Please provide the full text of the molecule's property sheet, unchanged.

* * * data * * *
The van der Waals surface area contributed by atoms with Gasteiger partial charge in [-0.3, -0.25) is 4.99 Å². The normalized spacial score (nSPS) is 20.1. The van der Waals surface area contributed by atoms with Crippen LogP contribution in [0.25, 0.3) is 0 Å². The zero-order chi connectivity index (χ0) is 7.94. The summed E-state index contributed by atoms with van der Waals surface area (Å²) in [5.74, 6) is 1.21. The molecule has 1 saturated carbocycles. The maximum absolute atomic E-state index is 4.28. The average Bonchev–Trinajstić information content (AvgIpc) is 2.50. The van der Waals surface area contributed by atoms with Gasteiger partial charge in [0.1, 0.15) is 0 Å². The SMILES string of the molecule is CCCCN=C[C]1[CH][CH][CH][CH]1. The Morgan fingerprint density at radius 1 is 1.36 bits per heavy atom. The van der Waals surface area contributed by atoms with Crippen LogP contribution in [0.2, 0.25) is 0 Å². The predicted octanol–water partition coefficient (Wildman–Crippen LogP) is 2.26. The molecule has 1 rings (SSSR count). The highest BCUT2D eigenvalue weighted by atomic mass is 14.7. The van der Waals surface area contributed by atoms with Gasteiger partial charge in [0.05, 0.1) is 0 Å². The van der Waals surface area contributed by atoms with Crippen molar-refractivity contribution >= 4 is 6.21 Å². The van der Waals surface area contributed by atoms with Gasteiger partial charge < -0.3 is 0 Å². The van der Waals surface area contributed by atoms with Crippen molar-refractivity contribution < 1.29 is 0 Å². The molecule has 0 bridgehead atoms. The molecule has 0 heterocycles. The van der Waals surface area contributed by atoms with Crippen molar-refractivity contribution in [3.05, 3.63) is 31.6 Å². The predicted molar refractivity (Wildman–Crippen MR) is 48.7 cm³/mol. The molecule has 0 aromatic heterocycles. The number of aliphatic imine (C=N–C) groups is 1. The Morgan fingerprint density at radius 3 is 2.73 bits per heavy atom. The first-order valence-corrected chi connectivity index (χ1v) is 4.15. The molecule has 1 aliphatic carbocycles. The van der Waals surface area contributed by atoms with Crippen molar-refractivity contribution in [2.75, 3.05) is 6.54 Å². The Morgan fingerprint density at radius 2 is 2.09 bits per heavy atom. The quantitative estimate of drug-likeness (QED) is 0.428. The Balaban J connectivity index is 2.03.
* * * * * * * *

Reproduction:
The van der Waals surface area contributed by atoms with Gasteiger partial charge in [-0.3, -0.25) is 4.99 Å². The normalized spacial score (nSPS) is 20.1. The van der Waals surface area contributed by atoms with Crippen LogP contribution in [0.25, 0.3) is 0 Å². The zero-order chi connectivity index (χ0) is 7.94. The summed E-state index contributed by atoms with van der Waals surface area (Å²) in [5.74, 6) is 1.21. The molecule has 1 saturated carbocycles. The maximum absolute atomic E-state index is 4.28. The average Bonchev–Trinajstić information content (AvgIpc) is 2.50. The van der Waals surface area contributed by atoms with Gasteiger partial charge in [0.1, 0.15) is 0 Å². The SMILES string of the molecule is CCCCN=C[C]1[CH][CH][CH][CH]1. The Morgan fingerprint density at radius 1 is 1.36 bits per heavy atom. The van der Waals surface area contributed by atoms with Crippen LogP contribution in [0.2, 0.25) is 0 Å². The predicted octanol–water partition coefficient (Wildman–Crippen LogP) is 2.26. The molecule has 1 rings (SSSR count). The highest BCUT2D eigenvalue weighted by atomic mass is 14.7. The van der Waals surface area contributed by atoms with Gasteiger partial charge in [0.05, 0.1) is 0 Å². The van der Waals surface area contributed by atoms with Crippen molar-refractivity contribution >= 4 is 6.21 Å². The van der Waals surface area contributed by atoms with Gasteiger partial charge < -0.3 is 0 Å². The van der Waals surface area contributed by atoms with Crippen molar-refractivity contribution < 1.29 is 0 Å². The molecule has 0 bridgehead atoms. The molecule has 0 heterocycles. The van der Waals surface area contributed by atoms with Crippen molar-refractivity contribution in [3.05, 3.63) is 31.6 Å². The predicted molar refractivity (Wildman–Crippen MR) is 48.7 cm³/mol. The molecule has 0 aromatic heterocycles. The number of aliphatic imine (C=N–C) groups is 1. The Morgan fingerprint density at radius 3 is 2.73 bits per heavy atom. The first-order valence-corrected chi connectivity index (χ1v) is 4.15. The molecule has 1 aliphatic carbocycles. The van der Waals surface area contributed by atoms with Crippen molar-refractivity contribution in [2.75, 3.05) is 6.54 Å². The Morgan fingerprint density at radius 2 is 2.09 bits per heavy atom. The quantitative estimate of drug-likeness (QED) is 0.428. The Balaban J connectivity index is 2.03.